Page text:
Electronic Thesis and Dissertation Repository

Degree

Master of Engineering Science

Program

Civil and Environmental Engineering

Supervisor(s)

Dr. M. Hesham El Naggar

Abstract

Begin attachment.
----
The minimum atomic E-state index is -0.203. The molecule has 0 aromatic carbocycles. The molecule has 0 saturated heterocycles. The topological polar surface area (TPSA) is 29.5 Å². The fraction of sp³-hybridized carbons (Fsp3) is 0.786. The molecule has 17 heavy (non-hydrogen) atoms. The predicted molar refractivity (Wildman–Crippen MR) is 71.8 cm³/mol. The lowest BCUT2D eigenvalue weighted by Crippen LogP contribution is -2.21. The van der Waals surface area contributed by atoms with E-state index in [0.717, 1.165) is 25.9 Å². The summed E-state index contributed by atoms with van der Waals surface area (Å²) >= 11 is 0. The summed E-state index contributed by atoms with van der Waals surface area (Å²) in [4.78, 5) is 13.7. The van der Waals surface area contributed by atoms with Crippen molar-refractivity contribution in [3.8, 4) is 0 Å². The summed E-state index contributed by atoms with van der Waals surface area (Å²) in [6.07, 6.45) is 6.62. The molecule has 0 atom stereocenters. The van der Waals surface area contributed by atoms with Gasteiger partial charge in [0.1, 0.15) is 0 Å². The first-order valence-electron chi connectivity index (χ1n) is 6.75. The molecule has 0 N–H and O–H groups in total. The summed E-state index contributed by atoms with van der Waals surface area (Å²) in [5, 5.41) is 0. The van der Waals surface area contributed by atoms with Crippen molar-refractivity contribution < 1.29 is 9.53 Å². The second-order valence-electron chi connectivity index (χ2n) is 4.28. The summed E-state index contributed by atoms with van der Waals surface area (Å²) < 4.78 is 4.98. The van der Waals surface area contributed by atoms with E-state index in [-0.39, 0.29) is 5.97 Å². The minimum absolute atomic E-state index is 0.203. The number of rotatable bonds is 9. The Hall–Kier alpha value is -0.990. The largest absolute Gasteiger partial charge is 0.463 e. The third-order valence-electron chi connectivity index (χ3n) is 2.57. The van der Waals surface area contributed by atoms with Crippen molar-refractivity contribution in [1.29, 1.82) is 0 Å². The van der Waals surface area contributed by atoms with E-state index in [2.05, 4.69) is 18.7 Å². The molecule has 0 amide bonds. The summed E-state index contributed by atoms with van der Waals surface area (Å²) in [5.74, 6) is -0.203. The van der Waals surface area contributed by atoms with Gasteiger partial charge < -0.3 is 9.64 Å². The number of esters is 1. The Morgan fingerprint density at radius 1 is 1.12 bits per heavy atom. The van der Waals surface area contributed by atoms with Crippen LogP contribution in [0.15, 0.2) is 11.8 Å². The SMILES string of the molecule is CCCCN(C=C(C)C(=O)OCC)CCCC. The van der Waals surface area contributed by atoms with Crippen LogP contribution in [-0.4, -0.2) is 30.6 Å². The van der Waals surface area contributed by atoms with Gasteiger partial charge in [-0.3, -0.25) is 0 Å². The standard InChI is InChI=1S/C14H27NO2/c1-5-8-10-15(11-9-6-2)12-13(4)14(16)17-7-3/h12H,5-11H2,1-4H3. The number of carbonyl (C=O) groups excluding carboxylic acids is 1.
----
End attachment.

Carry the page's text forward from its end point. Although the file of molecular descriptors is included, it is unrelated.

Micropiles are used in various applications, including low capacity micropile networks, underpinning and seismic retrofitting of existing foundations and high capacity foundations for new structures. They facilitate fast installation with a high degree of ground improvement. The current Federal Highway Administration (FHWA) design guidelines designate hollow bar micropiles as Type B micropiles, even though their construction technique is different than typical Type B, which results in overly conservative design. In addition, the current practice for construction of hollow bar micropiles is limited to drilling bit/hollow bar diameter ratio of 2.5 or less. In this thesis, full-scale load tests were conducted in order to: evaluate the suitability of FHWA design guidelines to hollow bar micropiles installed in cohesive soil; and to evaluate the performance of hollow bar micropiles constructed with drilling bit/hollow bar diameter ratio of 3. The load tests included axial monotonic and cyclic axial loading and monotonic lateral loading. Eight micropiles were constructed using 76 mm (3 in) hollow bars (76 mm OD and 48 mm ID) with air/water flushing technique and advanced to a depth of 5.75 m: six micropiles were installed using 228mm (9 in) drill bit and two micropiles were installed using 178 mm (7 in) drill bit. All micropiles were instrumented with vibrating wire strain gauges to measure the axial strain at three stations along the micropile shaft. The axial load test results are presented and discussed in terms of load-displacement curves and load transfer mechanism. The load tests results showed that the grout/ground bond strength values proposed by FHWA (2005) for Type B micropiles grossly underestimate the bond strength for calculating the ultimate capacity. In addition, the toe resistance can be significant for micropiles resting on sand due to the increased toe diameter. No stiffness degradation was observed in the micropile capacity after applying 15 load cycles. Finally, lateral capacity of micropiles is moderate due to their small diameter. However, the larger drilling bit resulted in enhanced lateral performance and increased capacity due to the larger diameter. In addition, using fibre reinforced grout can increase the micropile lateral capacity and enhance its ductility.


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